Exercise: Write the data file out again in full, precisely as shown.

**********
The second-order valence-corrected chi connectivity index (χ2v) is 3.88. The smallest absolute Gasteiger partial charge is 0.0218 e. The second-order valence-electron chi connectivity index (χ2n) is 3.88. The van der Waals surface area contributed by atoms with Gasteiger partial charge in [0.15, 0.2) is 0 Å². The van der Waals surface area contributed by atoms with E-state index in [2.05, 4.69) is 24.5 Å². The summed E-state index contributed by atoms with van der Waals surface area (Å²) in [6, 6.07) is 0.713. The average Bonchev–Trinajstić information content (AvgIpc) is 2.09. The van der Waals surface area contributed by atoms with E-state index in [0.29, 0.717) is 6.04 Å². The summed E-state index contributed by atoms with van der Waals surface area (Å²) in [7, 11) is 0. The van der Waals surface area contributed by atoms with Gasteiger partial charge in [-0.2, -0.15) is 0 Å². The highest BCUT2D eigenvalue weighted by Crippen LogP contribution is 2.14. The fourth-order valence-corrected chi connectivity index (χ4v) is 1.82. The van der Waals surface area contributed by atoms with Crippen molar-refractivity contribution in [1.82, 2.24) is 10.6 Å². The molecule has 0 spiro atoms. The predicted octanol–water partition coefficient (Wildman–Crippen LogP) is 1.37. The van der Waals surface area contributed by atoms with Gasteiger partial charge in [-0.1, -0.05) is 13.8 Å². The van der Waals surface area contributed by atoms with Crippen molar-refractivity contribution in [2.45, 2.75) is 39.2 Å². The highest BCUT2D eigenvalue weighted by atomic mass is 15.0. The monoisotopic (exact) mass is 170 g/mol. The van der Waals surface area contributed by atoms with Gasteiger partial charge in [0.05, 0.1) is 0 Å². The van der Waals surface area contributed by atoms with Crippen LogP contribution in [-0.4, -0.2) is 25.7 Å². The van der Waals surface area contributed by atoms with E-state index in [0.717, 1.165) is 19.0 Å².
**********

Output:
The second-order valence-corrected chi connectivity index (χ2v) is 3.88. The smallest absolute Gasteiger partial charge is 0.0218 e. The second-order valence-electron chi connectivity index (χ2n) is 3.88. The van der Waals surface area contributed by atoms with Gasteiger partial charge in [0.15, 0.2) is 0 Å². The van der Waals surface area contributed by atoms with E-state index in [2.05, 4.69) is 24.5 Å². The summed E-state index contributed by atoms with van der Waals surface area (Å²) in [6, 6.07) is 0.713. The average Bonchev–Trinajstić information content (AvgIpc) is 2.09. The van der Waals surface area contributed by atoms with E-state index in [0.29, 0.717) is 6.04 Å². The summed E-state index contributed by atoms with van der Waals surface area (Å²) in [7, 11) is 0. The van der Waals surface area contributed by atoms with Gasteiger partial charge in [-0.2, -0.15) is 0 Å². The highest BCUT2D eigenvalue weighted by Crippen LogP contribution is 2.14. The fourth-order valence-corrected chi connectivity index (χ4v) is 1.82. The van der Waals surface area contributed by atoms with Crippen molar-refractivity contribution in [1.82, 2.24) is 10.6 Å². The molecule has 0 spiro atoms. The predicted octanol–water partition coefficient (Wildman–Crippen LogP) is 1.37. The van der Waals surface area contributed by atoms with Gasteiger partial charge in [-0.1, -0.05) is 13.8 Å². The van der Waals surface area contributed by atoms with Crippen molar-refractivity contribution in [2.45, 2.75) is 39.2 Å². The highest BCUT2D eigenvalue weighted by atomic mass is 15.0. The monoisotopic (exact) mass is 170 g/mol. The van der Waals surface area contributed by atoms with Gasteiger partial charge in [0.05, 0.1) is 0 Å². The van der Waals surface area contributed by atoms with Crippen LogP contribution in [-0.4, -0.2) is 25.7 Å². The van der Waals surface area contributed by atoms with E-state index in [0.717, 1.165) is 19.0 Å².